22.01.2018 in Medicine
Generic Drugs

A generic-drug is a pharmaceutical product, often intended to be identical or similar to the actual product. The key innovator company manufactures generic-drugs without a licence.  Marketing of a generic-drug occurs after the after the expiry date of the patent rights attached to the main drug. Despite the fear for use of generic-drugs, they are as effective as the brand-name drugs and are even cheaper. For example, paracetamol is a chemical ingredient used in the manufacture of brand-name painkillers. It is sold like a generic-drug. Generic-drugs are easily affordable to the low-income earners within the society due to their low prices. The reduction in prices of drugs is a culmination of the adverse completion between drug companies and generic-drug companies after negotiations between drug companies in setting of drug prices failed. In particular, there has been a considerable debate in setting the prices of HIV/AIDs drugs.

A brand name is the name given to a product by the manufacturer of the product. In short, it is the real community name. A brand name distinguishes a product from other commodities. Let us not confuse a generic-drug and a counterfeit drug. A counterfeit drug is medicine that is not labelled correctly. The label given to such a drug does not tally with the actual drug name. Both generic-drugs and branded drugs can be fake. Counterfeit drugs are poorly packaged. They include products with the correct ingredients but lacking active ingredients or with correct ingredients but having incorrect quantities of active ingredients.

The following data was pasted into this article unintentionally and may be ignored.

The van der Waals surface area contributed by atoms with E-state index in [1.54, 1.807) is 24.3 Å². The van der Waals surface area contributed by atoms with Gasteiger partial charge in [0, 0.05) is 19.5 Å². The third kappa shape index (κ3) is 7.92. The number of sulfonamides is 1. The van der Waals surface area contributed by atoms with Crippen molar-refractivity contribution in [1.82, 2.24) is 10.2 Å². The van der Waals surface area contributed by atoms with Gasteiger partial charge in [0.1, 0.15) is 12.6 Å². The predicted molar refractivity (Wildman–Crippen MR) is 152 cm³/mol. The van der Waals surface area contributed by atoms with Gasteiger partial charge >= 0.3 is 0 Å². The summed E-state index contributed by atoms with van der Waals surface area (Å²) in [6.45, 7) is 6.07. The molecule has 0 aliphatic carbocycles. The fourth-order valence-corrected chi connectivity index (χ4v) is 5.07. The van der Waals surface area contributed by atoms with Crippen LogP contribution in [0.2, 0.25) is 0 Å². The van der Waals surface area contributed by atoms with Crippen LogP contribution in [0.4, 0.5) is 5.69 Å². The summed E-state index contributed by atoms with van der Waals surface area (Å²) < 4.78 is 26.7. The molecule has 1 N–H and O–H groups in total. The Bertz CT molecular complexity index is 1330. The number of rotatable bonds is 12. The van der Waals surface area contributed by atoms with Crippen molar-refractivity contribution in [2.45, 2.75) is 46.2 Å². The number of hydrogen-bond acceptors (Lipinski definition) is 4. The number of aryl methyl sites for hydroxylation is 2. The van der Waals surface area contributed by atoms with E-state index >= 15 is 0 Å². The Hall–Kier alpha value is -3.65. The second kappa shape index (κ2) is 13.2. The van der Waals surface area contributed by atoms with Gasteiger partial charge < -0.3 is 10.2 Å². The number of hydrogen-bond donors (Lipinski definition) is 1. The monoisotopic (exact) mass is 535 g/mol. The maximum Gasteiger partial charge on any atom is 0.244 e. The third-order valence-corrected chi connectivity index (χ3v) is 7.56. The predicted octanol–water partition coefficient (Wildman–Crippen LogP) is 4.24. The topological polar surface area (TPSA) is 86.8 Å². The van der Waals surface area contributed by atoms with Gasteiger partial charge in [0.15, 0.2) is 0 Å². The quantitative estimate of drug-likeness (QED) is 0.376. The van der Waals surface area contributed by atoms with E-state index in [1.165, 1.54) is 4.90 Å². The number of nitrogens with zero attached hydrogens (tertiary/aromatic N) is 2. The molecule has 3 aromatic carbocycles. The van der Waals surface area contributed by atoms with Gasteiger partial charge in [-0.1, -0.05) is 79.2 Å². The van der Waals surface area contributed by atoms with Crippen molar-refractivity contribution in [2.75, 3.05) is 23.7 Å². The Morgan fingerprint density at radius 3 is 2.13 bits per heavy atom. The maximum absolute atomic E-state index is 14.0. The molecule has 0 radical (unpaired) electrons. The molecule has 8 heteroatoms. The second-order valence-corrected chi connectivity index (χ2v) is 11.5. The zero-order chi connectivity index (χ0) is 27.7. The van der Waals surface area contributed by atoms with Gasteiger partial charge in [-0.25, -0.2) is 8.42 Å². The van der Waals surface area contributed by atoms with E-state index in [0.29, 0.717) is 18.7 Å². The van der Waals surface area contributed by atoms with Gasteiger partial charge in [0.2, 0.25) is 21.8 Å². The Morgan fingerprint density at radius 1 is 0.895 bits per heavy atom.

Every drug has a generic name. A new drug has both a generic name and a brand name. Approval of generic-drugs takes place under the Abbreviated New Drug Application process (ANDA). The body responsible for the approval of generic-drugs is the Food and Drug Administration (FDA). All generic-drugs that FDA approves have the same quality, strength, purity, and stability as the brand-name products. Generic products manufacturing sites also pass through the same quality standards as those of brand name drugs (Georgetown University Medical Centre, 2008)